[Let not the greatness of your guilt dismay you. Remember Abraham's intercession for the cities of the plaino, and that of Moses for the Israelites, when God forbad him, as it were, to pray for them P. Yet neither Abraham nor Moses had redeemed their souls. But Jesus is our propitiation, as well as our advocate; and shall not He prevail? See how he prevailed for Peter, who, if the Saviour had not interceded for him, would most probably have hanged himself in despair, as Judas did: but Christ said, “I have prayed for thee, that thy faith fail not:" and in answer to this prayer, he was restored both to his apostleship and to the favour of his God. Thus effectual shall the Saviour's intercession be for you.

Consider in what manner he intercedes for you: when he prayed for himself in his extremity, he said, “ Father, not as I will, but as thou wilt:" but in his intercession for you he says, " Father, I will that they whom thou hast given me, may be with me where I am, that they may behold my glory." Doubt not then, but that he “will pray the Father for you;" and that the Father, who has for so many thousands of years had respect to the bow in the clouds, and has forborne to deluge the earth again, will much more have respect to the Son of his love, and fulfil to your soul the promises of his grace.)

1 Jobn x. 9.

m 1 Cor. ii. 11. o Gen. xviii. 23–32.

n Acts iv. 12.
p Exod. xxxii. 9–14.



1 John ü. 3–5. Hereby we do know that we know him, if we

keep his commandments. He that saith, I know him, and keepeth not his commandments, is a liar, and the truth is not in him. But whoso keepeth his word, in him verily is the love of God perfected : hereby know we that we are in him.

THERE are many who imagine, that to enforce an observance of God's commandments, and to insist on obedience as an evidence of our faith, is legal. But the whole tenour of the Gospel shews, that our interest in it must be productive of holiness, since “ faith without works is dead.” In fact, there is no certain test whereby to try our faith in Christ, but our obedience to his commands. Of this the Apostle testifies plainly in my text: from whence I shall take occasion to shew, I. That it is the Christian's privilege to be fully

assured of his acceptance with GodThe generality of persons conceive this to be impossible; and account the very idea to be presumptuous in the extreme. I will readily grant, that there are many who deceive themselves in relation to this matter : but still I cannot admit, that the unfounded confidence of hypocrites is any just ground for concluding that the upright may not know their state before God. Those who deceive themselves do not judge by a right test; and therefore it is that they are deceived: only let any one apply to himself the test which is prescribed in my text, and he need not fear but that the trial shall issue in a clear discovery of his state.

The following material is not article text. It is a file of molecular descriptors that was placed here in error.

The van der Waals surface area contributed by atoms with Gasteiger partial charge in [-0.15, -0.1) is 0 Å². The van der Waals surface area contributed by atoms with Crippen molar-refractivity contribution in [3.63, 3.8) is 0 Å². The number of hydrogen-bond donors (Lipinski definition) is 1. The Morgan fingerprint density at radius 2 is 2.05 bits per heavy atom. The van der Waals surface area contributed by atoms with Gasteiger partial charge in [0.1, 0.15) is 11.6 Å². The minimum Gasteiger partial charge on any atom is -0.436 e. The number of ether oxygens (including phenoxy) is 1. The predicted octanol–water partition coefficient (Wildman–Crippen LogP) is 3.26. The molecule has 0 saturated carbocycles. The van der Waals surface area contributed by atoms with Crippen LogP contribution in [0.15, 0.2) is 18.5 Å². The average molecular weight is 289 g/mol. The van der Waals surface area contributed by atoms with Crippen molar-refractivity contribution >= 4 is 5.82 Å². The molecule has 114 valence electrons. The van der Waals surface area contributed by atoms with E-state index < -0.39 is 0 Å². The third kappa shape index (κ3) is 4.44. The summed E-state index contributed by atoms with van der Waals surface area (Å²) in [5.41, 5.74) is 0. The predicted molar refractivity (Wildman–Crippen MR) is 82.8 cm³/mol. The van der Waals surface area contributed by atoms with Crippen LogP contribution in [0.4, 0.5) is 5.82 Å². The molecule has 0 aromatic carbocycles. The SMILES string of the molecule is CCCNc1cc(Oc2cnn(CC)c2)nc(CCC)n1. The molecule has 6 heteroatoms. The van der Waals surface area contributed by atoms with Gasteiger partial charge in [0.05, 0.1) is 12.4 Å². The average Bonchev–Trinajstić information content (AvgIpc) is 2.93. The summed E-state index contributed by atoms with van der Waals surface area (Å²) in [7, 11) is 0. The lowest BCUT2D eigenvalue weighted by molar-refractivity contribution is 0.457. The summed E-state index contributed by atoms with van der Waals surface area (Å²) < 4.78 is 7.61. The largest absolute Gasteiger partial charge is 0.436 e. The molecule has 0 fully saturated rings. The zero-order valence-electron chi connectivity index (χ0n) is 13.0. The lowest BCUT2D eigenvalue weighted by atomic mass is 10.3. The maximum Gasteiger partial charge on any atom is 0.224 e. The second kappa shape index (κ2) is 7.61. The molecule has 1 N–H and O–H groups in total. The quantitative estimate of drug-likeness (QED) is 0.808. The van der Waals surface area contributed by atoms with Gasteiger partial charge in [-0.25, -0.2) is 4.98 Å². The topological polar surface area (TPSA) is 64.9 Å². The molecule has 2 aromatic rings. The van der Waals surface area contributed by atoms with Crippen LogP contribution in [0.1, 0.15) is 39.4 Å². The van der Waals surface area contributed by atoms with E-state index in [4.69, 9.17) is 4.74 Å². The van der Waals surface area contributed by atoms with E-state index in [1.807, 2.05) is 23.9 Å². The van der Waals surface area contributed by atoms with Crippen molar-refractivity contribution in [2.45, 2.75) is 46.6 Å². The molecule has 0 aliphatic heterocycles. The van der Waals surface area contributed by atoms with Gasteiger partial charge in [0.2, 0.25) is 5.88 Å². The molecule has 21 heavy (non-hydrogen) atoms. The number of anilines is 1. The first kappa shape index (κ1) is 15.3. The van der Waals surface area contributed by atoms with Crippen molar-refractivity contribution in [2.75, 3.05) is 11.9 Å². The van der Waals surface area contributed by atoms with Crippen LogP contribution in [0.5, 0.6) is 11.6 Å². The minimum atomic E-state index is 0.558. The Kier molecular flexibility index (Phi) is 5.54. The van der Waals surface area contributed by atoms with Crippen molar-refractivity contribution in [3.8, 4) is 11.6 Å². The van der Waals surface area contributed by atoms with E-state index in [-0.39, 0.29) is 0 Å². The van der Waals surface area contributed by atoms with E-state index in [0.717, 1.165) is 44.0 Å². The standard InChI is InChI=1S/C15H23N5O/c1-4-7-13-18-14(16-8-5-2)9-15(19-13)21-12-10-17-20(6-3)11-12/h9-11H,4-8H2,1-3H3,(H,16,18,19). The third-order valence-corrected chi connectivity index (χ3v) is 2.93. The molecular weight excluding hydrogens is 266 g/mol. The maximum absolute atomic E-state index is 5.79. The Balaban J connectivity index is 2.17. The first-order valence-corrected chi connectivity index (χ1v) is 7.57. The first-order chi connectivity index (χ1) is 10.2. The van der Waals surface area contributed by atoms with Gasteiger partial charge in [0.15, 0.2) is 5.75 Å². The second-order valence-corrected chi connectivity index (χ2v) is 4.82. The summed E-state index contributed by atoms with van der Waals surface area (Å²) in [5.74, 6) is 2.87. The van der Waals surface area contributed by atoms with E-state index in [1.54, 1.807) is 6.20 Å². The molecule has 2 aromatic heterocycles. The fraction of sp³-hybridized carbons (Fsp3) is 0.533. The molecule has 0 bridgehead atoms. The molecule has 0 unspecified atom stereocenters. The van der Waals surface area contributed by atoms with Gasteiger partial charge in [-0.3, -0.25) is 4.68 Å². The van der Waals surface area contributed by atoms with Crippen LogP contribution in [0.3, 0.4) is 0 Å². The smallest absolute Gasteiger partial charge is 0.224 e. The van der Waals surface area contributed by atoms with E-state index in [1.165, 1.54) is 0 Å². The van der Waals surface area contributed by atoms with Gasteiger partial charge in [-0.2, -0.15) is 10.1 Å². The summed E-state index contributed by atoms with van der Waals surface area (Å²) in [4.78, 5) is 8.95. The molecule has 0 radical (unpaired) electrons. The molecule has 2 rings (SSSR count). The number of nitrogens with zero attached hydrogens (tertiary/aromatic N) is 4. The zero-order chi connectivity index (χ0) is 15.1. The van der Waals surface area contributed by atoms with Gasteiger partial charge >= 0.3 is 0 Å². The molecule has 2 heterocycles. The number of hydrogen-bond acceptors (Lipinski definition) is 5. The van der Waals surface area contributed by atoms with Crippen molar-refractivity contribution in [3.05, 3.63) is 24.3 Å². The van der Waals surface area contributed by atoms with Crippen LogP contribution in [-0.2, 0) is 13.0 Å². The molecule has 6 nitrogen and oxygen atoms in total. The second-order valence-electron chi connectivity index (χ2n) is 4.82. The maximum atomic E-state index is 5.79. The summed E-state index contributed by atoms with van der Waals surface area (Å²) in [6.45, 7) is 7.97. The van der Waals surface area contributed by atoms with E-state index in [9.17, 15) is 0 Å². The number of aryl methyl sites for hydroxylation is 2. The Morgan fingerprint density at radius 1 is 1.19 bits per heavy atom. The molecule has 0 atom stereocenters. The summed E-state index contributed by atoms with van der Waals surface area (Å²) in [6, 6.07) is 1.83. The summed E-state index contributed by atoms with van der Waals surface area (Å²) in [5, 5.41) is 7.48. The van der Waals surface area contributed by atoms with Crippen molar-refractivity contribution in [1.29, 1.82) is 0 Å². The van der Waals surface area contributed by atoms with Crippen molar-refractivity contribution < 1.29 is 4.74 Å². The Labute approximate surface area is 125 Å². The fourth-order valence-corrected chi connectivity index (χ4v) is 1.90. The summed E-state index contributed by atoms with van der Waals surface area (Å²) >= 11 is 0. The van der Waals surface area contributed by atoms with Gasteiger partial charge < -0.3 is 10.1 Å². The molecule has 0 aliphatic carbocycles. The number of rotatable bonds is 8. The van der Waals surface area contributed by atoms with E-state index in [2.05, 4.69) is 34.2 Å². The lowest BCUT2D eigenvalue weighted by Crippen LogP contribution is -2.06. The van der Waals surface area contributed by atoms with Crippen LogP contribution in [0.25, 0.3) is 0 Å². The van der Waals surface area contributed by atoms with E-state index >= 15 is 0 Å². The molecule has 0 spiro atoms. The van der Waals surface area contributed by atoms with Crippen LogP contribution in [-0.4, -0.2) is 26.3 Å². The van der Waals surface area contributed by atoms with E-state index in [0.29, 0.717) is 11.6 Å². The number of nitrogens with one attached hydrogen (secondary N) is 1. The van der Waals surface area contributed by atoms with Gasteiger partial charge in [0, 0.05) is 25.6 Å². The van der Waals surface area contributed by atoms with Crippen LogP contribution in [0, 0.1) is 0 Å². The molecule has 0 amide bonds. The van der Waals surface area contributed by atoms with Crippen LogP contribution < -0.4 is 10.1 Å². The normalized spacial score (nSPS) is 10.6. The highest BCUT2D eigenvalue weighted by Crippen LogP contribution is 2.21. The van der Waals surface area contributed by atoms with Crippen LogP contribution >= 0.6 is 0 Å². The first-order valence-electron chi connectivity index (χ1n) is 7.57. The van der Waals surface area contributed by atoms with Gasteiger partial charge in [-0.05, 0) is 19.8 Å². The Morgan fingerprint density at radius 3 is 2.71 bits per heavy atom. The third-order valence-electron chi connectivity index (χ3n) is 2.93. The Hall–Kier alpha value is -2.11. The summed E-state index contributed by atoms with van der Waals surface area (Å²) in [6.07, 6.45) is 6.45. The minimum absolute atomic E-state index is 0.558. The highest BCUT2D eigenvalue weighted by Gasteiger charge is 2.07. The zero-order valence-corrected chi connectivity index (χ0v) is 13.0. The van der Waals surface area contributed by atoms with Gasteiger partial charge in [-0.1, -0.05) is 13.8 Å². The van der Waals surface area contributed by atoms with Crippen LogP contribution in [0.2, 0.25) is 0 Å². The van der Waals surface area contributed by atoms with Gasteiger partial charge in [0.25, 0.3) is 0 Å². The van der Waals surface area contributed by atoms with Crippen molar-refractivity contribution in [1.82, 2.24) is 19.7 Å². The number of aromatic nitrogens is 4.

The whole Scriptures attest, that men may know" their acceptance with God

[In the Old Testament, David confidently asserts, “O God, thou art my Goda.” And the Bride, in the book of Canticles, with equal assurance, exclaims, “ My beloved is mine; and I am his b.” Under the New-Testament dispensation this privilege is yet more extensively enjoyed. St. John, writing to the whole Christian Church, says, in the third chapter of this epistle, “We know that we have passed from death unto life :'

a Ps. lxiii. 1.

" " We know that we are of the truth, and may assure our hearts before him :” “We know that he abideth in us, by the Spirit which he hath given us.” In the fourth chapter he renews the same subject; saying, “ We know that we dwell in him, and he in us, because he hath given us of his Spiritd.” And in the last chapter he asserts the same, in a direct contrast with all the world besides: “We know that we are of God, and the whole world lieth in wickedness. We know that the Son of God is come, and hath given us an understanding, that we may know Him that is true : and we are in Him that is true, even in his Son Jesus Christe." Nor is there a real Christian in the universe who is not entitled to say with St. Paul, “ I live; yet not I, but Christ liveth in me; and the life which I now live in the flesh, I live by the faith of the Son of God, who loved me, and gave himself for me."]

The enjoyment of this privilege is at the root of all the believer's comfort

[It is in order to the Christian's enjoyment of this assurance, that the Holy Spirit is given to him as "a Spirit of adoption, that he may cry to God, Abba, Father;" and as “ a witness to assure his conscience that he is a child of God." And it is altogether owing to this internal persuasion of his acceptance with God, that the believer can look forward with confidence to his future state in glory: “We know, that when our earthly house of this tabernacle shall be dissolved, we have an house not made with hands, eternal in the heavens. Therefore in this we groan, earnestly desiring to be clothed upon with our house which is from heaven; since, being clothed, we shall not be found naked h.” It is under the same conviction, also, that the Christian, even now in the midst of all his conflicts, is enabled to triumph over all his enemies; assured that none of them, nor all together, “shall ever separate him from the love of God which is in Christ Jesus our Lordi."]

Of course, you will all be anxious to know, II. How this assurance is to be obtained

It is not the fruit of any enthusiastic impression or conceit.

b Cant. ii. 16.
di John iv. 13.
8 Rom. viii. 15, 16.

c 1 John iii. 14, 19, 24.
e 1 John v. 19, 20. f Gal. ii. 20.
h 2 Cor. v. 1-3. i Rom. viii. 34-39.

« PreviousContinue »